For many photographers, pushing the shutter release button ends the process of taking a picture. They hear that satisfying, “click,” check the image on the camera’s LCD display, smile approvingly and move on to the next photo op. Later, the image gets uploaded to Facebook, Flickr, Google+ or another social network so friends and family can share in the moment. The photo, however, was done when the shutter closed. Pushing the button and hearing the click completed the image-making process.
I’d like to encourage you to adopt a new approach, one where the process of creating a photo is just getting started when you push that button. After the shutter clicks, there are simple tools you can use to transform a good photograph into something special.
What makes a photograph special? Well, it begins with good composition. Everything visible within the frame should help tell the story of the photograph. Since stories typically have beginnings and endings, a good photograph will often lead the eye from one area to another. Exposure is another critical element of good photography. Lighting creates the mood of the scene you’re trying to capture. Proper exposure conveys that mood through the photo to the viewer. Investing a few minutes of your time to work with a raw exposure in image editing software to enhance these important qualities can rescue marginal photos and transform good photos into great ones.
A web search will reveal a host of good options for free and reasonably-priced image editing software. GIMP, Picasa and Windows Live Photo Gallery are some of the free apps you’ll encounter. Adobe offers a diverse suite of excellent image management and editing software. I happen to use Photoshop Elements, which is a stripped down version of their well-regarded Photoshop product. Apple, Microsoft and others also offer excellent image editing apps. I’m not going to advocate for one over another. I will suggest you choose an app able to perform, at a minimum, the following functions: brightness/contrast adjustment, hue/saturation adjustment, crop and unsharp mask.
Brightness/contrast adjustment is the first tool I use to help an image pop! One of the benefits of shooting landscapes early in the morning or late in the day is the way light from a low-hanging sun sculpts a scene. Shadows create contrast. They separate the foreground from the background and define an image. Well, if you’re on vacation and take a lunch break at a scenic overlook, the sun will be high overhead and the landscape before you will be almost devoid of shadows. A raw image of this scene won’t have the pleasing level of contrast and detail you desire. Opening the exposure in your app of choice, decreasing the brightness and increasing the contrast will enhance what little contrast there is in the image.
After making modest adjustments to brightness and contrast, the next tool I reach for is hue/saturation adjustment. Very rarely will I make any change to the hue of an image. Most digital cameras do a pretty good job of rendering colors accurately. If whites look white, skin tones look natural and the sky looks blue, the hue is good and can be left as is. Saturation is another matter. Think of saturation as the depth or intensity of color in an image. I also think of saturation as the it factor.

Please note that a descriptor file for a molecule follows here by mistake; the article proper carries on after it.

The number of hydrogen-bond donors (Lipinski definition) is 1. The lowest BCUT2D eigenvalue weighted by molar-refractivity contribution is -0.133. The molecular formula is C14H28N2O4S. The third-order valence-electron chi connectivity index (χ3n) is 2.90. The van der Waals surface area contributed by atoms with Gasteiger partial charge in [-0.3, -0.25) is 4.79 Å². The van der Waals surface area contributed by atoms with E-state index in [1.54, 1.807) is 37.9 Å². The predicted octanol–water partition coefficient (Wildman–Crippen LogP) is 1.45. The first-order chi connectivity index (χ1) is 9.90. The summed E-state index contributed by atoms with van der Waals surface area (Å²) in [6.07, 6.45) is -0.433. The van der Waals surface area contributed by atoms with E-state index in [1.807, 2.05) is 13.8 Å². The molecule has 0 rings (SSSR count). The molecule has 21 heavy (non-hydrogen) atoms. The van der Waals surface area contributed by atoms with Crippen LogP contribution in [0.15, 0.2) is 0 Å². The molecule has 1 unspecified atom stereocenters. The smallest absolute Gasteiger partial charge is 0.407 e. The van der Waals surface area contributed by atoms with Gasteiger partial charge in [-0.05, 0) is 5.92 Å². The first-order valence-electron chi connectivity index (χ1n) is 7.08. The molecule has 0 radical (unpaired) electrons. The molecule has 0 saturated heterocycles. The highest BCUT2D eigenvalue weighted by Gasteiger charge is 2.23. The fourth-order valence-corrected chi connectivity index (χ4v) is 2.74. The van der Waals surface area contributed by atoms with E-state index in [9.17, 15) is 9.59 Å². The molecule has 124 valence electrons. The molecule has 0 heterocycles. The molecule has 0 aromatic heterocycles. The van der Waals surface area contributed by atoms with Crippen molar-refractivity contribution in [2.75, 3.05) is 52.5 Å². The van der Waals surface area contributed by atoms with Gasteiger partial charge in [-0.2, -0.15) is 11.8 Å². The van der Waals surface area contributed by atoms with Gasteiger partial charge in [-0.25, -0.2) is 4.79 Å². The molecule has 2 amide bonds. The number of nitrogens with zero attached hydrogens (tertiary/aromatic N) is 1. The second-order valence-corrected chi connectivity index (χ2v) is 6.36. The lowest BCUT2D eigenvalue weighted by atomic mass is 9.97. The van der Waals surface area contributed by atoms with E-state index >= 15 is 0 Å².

When standing on the rim of Grand Canyon or at the edge of another spectacular vista, there is something about being present in that place which makes colors feel more intense. It’s difficult to convey that feeling with a photo that renders colors merely as they are. By enhancing the saturation, you help the photo convey the way the scene felt to you, the way you experienced that moment. To those of you thinking, “There he goes again, getting all abstract and mushy,” I can respect that. Rich colors may not be your thing and that’s OK. Photography is a big tent hobby with plenty of room for disparate views on what works. Pushing the color saturation works for me and, if you give it a try, I think you’ll find it makes your photos more powerful, more memorable.
Crop, is the next tool up in my image editing kit. You should know, I invest considerable time studying and adjusting composition prior to taking the raw exposure. As a result, I don’t often use the crop tool during processing. However, this isn’t because composition isn’t important to me. It’s because I try to get composition right, before pushing the shutter release. I’m not always successful in this regard and, when I do get a photo with extraneous space or odd framing, I have no reluctance to make a correction. That’s when the crop tool gets used.
Crop is useful for removing distractions that prevent the viewer from seeing the subject of your photo and understanding the story you’re trying to tell. If you see a brilliant waterfall and think, “Ooh, there’s a great photo,” do all that you can to fill the frame with the waterfall. If the subject is a family member, let that person fill the frame. If the story you’re telling with the image is about the relationship between a person and the vista they’re amidst, crop the image so that the person and the landmark they’re admiring define the frame.
To put the finishing touches on my photo processing, I reach for the unsharp mask. A light touch with unsharp mask will enhance fine detail in your photo in subtle but impactful ways. Again, the net result of a modest unsharp mask is an image that seems to pop just a bit. It’s similar to that moment when the focus is just right in pair of binoculars. You turn and turn the focus knob until, pop, the image is crisp and clear. That’s what unsharp mask delivers when applied with subtlety and discretion.
Using image editing software and these simple tools, you can elevate your photography to a new level. And in so doing, the images you create will do a better job of conveying the dynamic nature of a scene which inspired you to reach for your camera.
So, get out and shoot!
Bill Ferris | August 2013